We should deeply distrust anyone who demands that we distrust reality. There’s always a reason for it. And it’s always bad news for us and good news for the person making the demand. If someone needs us to ignore reality to accept their claims, it means they stand to gain by us not exercising critical thinking around them. They’ll be making a lot of untrue claims, yes, but they’ll also be demanding things of us that we wouldn’t normally want to give them. If we’re not allowed to check their claims against reality in one place, rest assured that we will not be allowed to do so anywhere else, either.

Brett McCracken is selling something that isn’t in his audience’s best interest to buy. To score sales at their expense, he seeks to strip away their very ability to weigh his claims against reality.

The worst restaurant in the world, Before You Lose Your Faith style

One of McCracken’s more demonstrably false claims can be found throughout his chapter: that somehow, in some universe, his stodgy, repressive, regressive, oppressive, ultraconservative, hyper-politicized fundagelicalism represents some kind of wild countercultural statement. In fact, he insists that this supposed countercultural status makes his product much more desirable to counterculture-craving people.

We’ve seen this attempt to make similar flavors of Christianity look cool many times before. It’s simply an appeal to the Fear of Missing Out (FOMO). In this case, he attempts (poorly) to foment FOMO over something that he claims is very cool and very countercultural.

He does all of it while not making any positive case for purchasing his product. Just trust me, bro.

We’ve already seen that he tries to make his own lack of evidence into a positive, and the very demand for confirming evidence into a condemned negative. Imagine if a restaurant did that! Just imagine a restaurant slamming critics and bad reviews for having poor taste and no discernment, then trying to make its customer base look like the coolest-of-the-cool who totally don’t care that everyone else is sure that the place serves terrible food and has poor service.

No no, those customers insist, this place serves the BEST food and has the BEST service! And you’re missing out if you don’t eat here every day! Anyone who stops eating here is just a bourgeois capitalist who doesn’t know what’s good!

How long would it take for people to notice that this restaurant fails to present any real reasons for eating there? Probably, they’d notice immediately. They’d see that the menu pictures and descriptions don’t look at all like the disgusting food being served. They’d notice the filthy floors and tables and not be fooled by claims of superior cleanliness. And let’s not get into what they’d think of behind-the-scenes pictures of the kitchen’s complete squalor, nor its repeated lawsuits as servers finally get sick of mistreatment.

That imaginary restaurant is what Brett McCracken is demanding people patronize.

You’ll be SOOOO COOL if you accept King Brett’s claims!

So if you want to be utterly cool and totally countercultural, you must embrace Brett McCracken’s product. That’s the only way to escape bourgeois capitalism, you see.

(Narrator: Actually, nobody cares about his religion’s cultural or countercultural status.)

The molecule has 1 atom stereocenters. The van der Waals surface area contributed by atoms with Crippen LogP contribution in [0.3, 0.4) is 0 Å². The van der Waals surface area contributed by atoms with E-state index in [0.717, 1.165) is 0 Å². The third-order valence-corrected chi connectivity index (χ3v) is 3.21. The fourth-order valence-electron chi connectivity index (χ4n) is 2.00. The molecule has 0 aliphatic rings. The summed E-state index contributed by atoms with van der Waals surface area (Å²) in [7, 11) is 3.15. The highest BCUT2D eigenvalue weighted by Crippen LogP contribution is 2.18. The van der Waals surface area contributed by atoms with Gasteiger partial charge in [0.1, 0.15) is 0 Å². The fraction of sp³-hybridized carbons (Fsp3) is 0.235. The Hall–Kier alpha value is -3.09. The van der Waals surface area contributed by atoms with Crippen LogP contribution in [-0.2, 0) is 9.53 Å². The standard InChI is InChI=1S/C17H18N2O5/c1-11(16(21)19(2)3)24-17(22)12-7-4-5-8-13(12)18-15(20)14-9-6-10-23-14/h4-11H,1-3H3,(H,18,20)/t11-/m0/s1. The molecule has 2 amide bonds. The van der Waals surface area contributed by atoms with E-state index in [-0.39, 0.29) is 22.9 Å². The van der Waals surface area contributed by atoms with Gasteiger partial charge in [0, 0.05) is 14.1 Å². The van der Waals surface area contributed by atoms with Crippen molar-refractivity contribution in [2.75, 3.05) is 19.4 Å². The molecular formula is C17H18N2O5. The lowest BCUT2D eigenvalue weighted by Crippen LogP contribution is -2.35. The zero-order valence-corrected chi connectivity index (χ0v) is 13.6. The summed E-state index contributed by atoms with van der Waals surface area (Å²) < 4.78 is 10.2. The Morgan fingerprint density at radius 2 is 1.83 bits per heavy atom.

Don’t misunderstand. He doesn’t push that product out of any personal benefits he might get from that purchase. No no, not at all! Not even a little! Gosh, he doesn’t get anything out of anyone deciding not to pursue their doubts! Not money, not fame, not even street cred from publishing books slamming deconversion and deconstruction!

(Narrator: Actually, he gets all of that and more from buy-in.)

He’s just very deeply concerned, you see, about readers accidentally chasing counterculture fizziness, only to be disappointed. So really, he’s just trying to show readers that all that desired fizziness can be found right at home in their TRUE CHRISTIAN™ fundagelicalism. They just aren’t looking at TRUE CHRISTIANITY™ the right way. Yet. He’ll show them exactly how to look at it and get all fizzy!

And if readers still refuse to buy, he’ll just slam them too.

No worries. He’s got more than enough slamming to go around! Just like in South Park!

Sure, his slams don’t look like either deconstruction or deconversion in reality. But he’s already demonstrated a deep hostility to the evidence provided by reality. One more contradiction from reality won’t even inconvenience him. Or anyone else at TGC.

And most especially not anyone involved in Before You Lose Your Faith.

How you can support Roll to Disbelieve

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Captain Cassidy

Captain Cassidy is a Gen-X ex-Christian and writer. She writes about how people engage with science, religion, art, and each other. She lives in Idaho with her husband, Mr. Captain, and their squawky orange tabby cat, Princess Bother Pretty Toes. And at any given time, she is running out of bookcase space.

1 Comment

'Consumer Christianity' is just another way for evangelicals to compete - Roll to Disbelieve · 05/22/2023 at 3:53 AM

[…] See, lots of ickie fake Christians want their church community to be comfortable and kind. They shop around till they find something close to their dream church, but they only stay until they find a closer fit. That’s not Jesus-y enough for King Brett. (And this ain’t even the first time I’ve called him that.) […]